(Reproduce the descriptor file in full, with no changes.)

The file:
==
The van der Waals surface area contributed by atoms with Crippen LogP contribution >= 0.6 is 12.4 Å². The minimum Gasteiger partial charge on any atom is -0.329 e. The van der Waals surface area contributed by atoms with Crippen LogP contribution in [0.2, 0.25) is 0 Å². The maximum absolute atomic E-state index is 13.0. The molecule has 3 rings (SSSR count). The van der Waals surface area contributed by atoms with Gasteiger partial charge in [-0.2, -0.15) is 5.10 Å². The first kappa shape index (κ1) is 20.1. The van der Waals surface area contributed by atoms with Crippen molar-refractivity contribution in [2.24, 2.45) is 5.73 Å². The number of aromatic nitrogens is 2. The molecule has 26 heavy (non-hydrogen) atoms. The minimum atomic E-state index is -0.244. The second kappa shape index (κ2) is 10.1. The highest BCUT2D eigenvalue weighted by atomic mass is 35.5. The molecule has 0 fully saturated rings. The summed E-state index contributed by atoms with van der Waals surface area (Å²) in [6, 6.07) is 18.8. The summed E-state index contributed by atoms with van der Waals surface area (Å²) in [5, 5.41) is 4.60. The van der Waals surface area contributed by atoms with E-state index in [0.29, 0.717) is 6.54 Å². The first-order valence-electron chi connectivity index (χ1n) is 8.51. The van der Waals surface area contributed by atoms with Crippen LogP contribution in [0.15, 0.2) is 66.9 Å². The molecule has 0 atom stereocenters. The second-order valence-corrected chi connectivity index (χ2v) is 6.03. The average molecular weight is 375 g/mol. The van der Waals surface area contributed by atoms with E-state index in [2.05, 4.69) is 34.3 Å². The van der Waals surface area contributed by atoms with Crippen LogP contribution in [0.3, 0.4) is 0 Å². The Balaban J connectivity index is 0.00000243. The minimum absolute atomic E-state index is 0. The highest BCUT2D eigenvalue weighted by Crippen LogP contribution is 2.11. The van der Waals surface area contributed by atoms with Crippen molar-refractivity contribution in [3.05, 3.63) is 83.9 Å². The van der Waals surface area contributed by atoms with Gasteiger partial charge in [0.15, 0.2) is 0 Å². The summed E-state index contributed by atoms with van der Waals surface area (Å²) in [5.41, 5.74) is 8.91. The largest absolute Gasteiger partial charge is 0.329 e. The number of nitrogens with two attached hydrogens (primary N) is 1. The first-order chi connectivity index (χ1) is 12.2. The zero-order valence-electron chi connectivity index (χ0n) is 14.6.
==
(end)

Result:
The van der Waals surface area contributed by atoms with Crippen LogP contribution >= 0.6 is 12.4 Å². The minimum Gasteiger partial charge on any atom is -0.329 e. The van der Waals surface area contributed by atoms with Crippen LogP contribution in [0.2, 0.25) is 0 Å². The maximum absolute atomic E-state index is 13.0. The molecule has 3 rings (SSSR count). The van der Waals surface area contributed by atoms with Gasteiger partial charge in [-0.2, -0.15) is 5.10 Å². The first kappa shape index (κ1) is 20.1. The van der Waals surface area contributed by atoms with Crippen molar-refractivity contribution in [2.24, 2.45) is 5.73 Å². The number of aromatic nitrogens is 2. The molecule has 26 heavy (non-hydrogen) atoms. The minimum atomic E-state index is -0.244. The second kappa shape index (κ2) is 10.1. The highest BCUT2D eigenvalue weighted by atomic mass is 35.5. The molecule has 0 fully saturated rings. The summed E-state index contributed by atoms with van der Waals surface area (Å²) in [6, 6.07) is 18.8. The summed E-state index contributed by atoms with van der Waals surface area (Å²) in [5, 5.41) is 4.60. The van der Waals surface area contributed by atoms with E-state index in [0.29, 0.717) is 6.54 Å². The first-order valence-electron chi connectivity index (χ1n) is 8.51. The van der Waals surface area contributed by atoms with Crippen LogP contribution in [0.15, 0.2) is 66.9 Å². The molecule has 0 atom stereocenters. The second-order valence-corrected chi connectivity index (χ2v) is 6.03. The average molecular weight is 375 g/mol. The van der Waals surface area contributed by atoms with E-state index in [2.05, 4.69) is 34.3 Å². The van der Waals surface area contributed by atoms with Crippen LogP contribution in [0.3, 0.4) is 0 Å². The Balaban J connectivity index is 0.00000243. The minimum absolute atomic E-state index is 0. The highest BCUT2D eigenvalue weighted by Crippen LogP contribution is 2.11. The van der Waals surface area contributed by atoms with Crippen molar-refractivity contribution in [3.05, 3.63) is 83.9 Å². The van der Waals surface area contributed by atoms with Gasteiger partial charge in [0.15, 0.2) is 0 Å². The summed E-state index contributed by atoms with van der Waals surface area (Å²) in [5.41, 5.74) is 8.91. The largest absolute Gasteiger partial charge is 0.329 e. The number of nitrogens with two attached hydrogens (primary N) is 1. The first-order chi connectivity index (χ1) is 12.2. The zero-order valence-electron chi connectivity index (χ0n) is 14.6.